Susan Birrell

2018 Awardee

  • Professor of American Studies & Gender, Women's & Sexuality Studies

Susan Birrell is a Professor in the Department of American Studies and the Department of Gender, Women’s, and Sexuality Studies. She has a BA in English from St. Lawrence University and an MA and PhD from the University of Massachusetts, which was the first graduate program in sport studies in the US. She joined the American Studies faculty after many years in the UI Department of Health and Sport Studies.

Birrell works from a critical cultural studies perspective to study sport and leisure. Her early work was centered on feminist analyses of sport, including articles that called for more serious scholarly attention to this neglected aspect of a girls' and women's experiences.

She is an interdisciplinary scholar who focuses on sport from a critical cultural studies perspective. She was an early proponent of applying feminist analyses to the study of sport, authoring numerous articles on the topic and co-editing the anthology Women, Sport and Culture, with C.L. Cole (1994). Her early work was centered on feminist analyses of sport, including articles that called for more serious scholarly attention to this neglected aspect of a girls' and women's experiences.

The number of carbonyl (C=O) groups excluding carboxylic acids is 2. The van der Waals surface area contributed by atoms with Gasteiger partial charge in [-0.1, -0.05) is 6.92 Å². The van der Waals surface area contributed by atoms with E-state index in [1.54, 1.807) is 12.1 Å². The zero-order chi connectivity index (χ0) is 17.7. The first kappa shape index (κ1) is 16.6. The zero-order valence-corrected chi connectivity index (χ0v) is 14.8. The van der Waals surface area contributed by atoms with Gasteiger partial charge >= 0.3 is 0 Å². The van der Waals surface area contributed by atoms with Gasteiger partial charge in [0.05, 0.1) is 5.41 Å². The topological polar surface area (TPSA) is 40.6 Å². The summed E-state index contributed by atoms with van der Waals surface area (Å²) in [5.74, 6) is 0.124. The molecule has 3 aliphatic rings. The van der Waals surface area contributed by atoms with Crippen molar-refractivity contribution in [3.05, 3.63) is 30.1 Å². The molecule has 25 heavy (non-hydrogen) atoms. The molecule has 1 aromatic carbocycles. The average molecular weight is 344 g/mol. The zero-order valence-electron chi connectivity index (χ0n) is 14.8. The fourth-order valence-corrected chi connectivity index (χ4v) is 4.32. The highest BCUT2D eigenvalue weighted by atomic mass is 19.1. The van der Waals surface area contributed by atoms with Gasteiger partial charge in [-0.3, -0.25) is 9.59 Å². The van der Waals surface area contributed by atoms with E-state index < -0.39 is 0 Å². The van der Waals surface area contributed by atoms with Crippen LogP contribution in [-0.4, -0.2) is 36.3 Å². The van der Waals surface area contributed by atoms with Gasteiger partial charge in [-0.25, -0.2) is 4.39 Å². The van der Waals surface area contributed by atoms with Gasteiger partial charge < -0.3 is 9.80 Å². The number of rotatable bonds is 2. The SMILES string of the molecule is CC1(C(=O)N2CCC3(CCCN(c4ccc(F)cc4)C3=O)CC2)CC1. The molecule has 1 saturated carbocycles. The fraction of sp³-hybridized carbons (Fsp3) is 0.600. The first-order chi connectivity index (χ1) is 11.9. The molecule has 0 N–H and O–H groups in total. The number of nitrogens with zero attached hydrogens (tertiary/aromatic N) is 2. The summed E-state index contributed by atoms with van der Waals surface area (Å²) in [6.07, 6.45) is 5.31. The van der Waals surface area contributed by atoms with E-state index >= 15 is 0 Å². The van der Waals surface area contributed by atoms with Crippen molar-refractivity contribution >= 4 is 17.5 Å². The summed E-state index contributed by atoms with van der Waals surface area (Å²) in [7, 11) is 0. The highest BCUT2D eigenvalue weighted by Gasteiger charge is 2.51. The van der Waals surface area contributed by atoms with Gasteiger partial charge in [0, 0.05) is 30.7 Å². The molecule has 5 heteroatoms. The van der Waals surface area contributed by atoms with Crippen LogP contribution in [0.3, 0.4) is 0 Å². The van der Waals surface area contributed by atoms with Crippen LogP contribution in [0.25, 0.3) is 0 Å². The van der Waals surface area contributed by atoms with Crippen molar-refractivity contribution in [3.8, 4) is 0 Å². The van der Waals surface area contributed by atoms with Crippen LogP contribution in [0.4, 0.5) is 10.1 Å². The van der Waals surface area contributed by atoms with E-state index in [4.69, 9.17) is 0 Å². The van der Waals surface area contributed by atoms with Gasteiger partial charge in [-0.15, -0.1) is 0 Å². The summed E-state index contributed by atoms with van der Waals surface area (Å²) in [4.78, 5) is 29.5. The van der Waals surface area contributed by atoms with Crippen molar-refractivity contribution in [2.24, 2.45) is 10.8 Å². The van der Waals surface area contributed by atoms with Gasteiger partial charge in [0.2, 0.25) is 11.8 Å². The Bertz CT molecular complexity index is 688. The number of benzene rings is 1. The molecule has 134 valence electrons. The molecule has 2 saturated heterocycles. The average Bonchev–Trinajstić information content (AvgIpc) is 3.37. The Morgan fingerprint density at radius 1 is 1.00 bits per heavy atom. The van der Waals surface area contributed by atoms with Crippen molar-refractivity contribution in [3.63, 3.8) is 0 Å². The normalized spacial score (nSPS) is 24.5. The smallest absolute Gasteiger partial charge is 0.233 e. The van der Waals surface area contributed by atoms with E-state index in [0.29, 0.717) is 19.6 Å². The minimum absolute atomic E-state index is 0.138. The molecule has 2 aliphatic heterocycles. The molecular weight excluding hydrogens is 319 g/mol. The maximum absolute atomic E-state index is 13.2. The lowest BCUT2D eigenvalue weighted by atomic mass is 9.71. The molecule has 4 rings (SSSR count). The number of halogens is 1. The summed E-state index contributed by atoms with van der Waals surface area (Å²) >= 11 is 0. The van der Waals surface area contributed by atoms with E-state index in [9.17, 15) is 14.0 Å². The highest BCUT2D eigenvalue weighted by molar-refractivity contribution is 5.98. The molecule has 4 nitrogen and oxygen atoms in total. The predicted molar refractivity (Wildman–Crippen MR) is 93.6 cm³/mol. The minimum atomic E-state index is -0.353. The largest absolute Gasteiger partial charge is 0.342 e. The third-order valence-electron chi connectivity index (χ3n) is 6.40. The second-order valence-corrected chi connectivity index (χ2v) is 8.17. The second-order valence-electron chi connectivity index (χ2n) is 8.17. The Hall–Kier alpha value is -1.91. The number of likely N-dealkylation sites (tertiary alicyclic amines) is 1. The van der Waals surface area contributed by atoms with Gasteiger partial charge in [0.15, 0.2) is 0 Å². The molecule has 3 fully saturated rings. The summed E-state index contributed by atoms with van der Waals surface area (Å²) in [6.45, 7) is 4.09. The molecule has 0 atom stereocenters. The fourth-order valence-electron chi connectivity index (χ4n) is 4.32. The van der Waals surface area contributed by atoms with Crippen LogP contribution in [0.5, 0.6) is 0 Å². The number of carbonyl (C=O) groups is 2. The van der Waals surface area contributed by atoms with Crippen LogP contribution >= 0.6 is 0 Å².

She has also examined the meanings and contradictions in the male to constructed female transformation of tennis player Richard Raskind/Renee Richards in an article co-authored with Cheryl Cole, "Double Fault: Renee Richards and the Construction and Naturalization of Difference."

Her more recent work has focused on the cultural power of public representations of sport. With Mary McDonald, she co-edited a collection of essays addressing that topic, Reading Sport: Essays on Power and Representation (2000). She is currently working on a book about Mt Everest that uses critical narrative analysis to investigate the cultural production of the history of climbing the mountain, and she has also begun to publish in her most recent area of interest, sport and film, particularly women and sport films.